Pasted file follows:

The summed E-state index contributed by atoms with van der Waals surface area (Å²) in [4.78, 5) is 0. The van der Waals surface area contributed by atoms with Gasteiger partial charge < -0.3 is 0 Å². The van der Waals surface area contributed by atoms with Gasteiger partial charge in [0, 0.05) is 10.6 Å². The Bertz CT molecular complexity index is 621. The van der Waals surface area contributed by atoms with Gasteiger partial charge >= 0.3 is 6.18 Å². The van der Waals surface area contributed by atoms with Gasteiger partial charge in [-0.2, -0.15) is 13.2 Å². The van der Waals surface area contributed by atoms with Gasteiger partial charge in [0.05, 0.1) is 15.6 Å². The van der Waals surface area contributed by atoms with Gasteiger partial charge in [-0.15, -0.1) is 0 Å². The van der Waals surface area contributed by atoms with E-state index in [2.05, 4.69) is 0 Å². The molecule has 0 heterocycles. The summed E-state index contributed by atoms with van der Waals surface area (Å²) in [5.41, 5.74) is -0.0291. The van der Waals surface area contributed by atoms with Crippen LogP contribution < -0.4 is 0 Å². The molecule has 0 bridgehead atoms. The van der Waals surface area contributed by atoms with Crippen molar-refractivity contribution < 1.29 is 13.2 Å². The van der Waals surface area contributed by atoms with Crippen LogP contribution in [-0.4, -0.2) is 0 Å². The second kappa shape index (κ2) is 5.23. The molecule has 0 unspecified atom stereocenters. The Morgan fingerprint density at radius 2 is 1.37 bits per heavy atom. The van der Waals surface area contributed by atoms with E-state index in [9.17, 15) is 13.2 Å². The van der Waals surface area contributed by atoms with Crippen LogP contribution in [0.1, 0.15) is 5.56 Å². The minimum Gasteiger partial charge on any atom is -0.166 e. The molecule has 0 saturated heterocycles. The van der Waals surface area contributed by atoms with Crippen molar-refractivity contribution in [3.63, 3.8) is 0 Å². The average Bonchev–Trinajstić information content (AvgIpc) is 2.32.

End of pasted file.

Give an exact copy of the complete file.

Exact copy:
The summed E-state index contributed by atoms with van der Waals surface area (Å²) in [4.78, 5) is 0. The van der Waals surface area contributed by atoms with Gasteiger partial charge < -0.3 is 0 Å². The van der Waals surface area contributed by atoms with Gasteiger partial charge in [0, 0.05) is 10.6 Å². The Bertz CT molecular complexity index is 621. The van der Waals surface area contributed by atoms with Gasteiger partial charge >= 0.3 is 6.18 Å². The van der Waals surface area contributed by atoms with Gasteiger partial charge in [-0.2, -0.15) is 13.2 Å². The van der Waals surface area contributed by atoms with Gasteiger partial charge in [0.05, 0.1) is 15.6 Å². The van der Waals surface area contributed by atoms with Gasteiger partial charge in [-0.15, -0.1) is 0 Å². The van der Waals surface area contributed by atoms with E-state index in [2.05, 4.69) is 0 Å². The molecule has 0 heterocycles. The summed E-state index contributed by atoms with van der Waals surface area (Å²) in [5.41, 5.74) is -0.0291. The van der Waals surface area contributed by atoms with Crippen LogP contribution < -0.4 is 0 Å². The molecule has 0 bridgehead atoms. The van der Waals surface area contributed by atoms with Crippen molar-refractivity contribution < 1.29 is 13.2 Å². The van der Waals surface area contributed by atoms with Crippen LogP contribution in [-0.4, -0.2) is 0 Å². The second kappa shape index (κ2) is 5.23. The molecule has 0 unspecified atom stereocenters. The Morgan fingerprint density at radius 2 is 1.37 bits per heavy atom. The van der Waals surface area contributed by atoms with E-state index in [9.17, 15) is 13.2 Å². The van der Waals surface area contributed by atoms with Crippen LogP contribution in [0.1, 0.15) is 5.56 Å². The minimum Gasteiger partial charge on any atom is -0.166 e. The molecule has 0 saturated heterocycles. The van der Waals surface area contributed by atoms with Crippen molar-refractivity contribution in [3.63, 3.8) is 0 Å². The average Bonchev–Trinajstić information content (AvgIpc) is 2.32.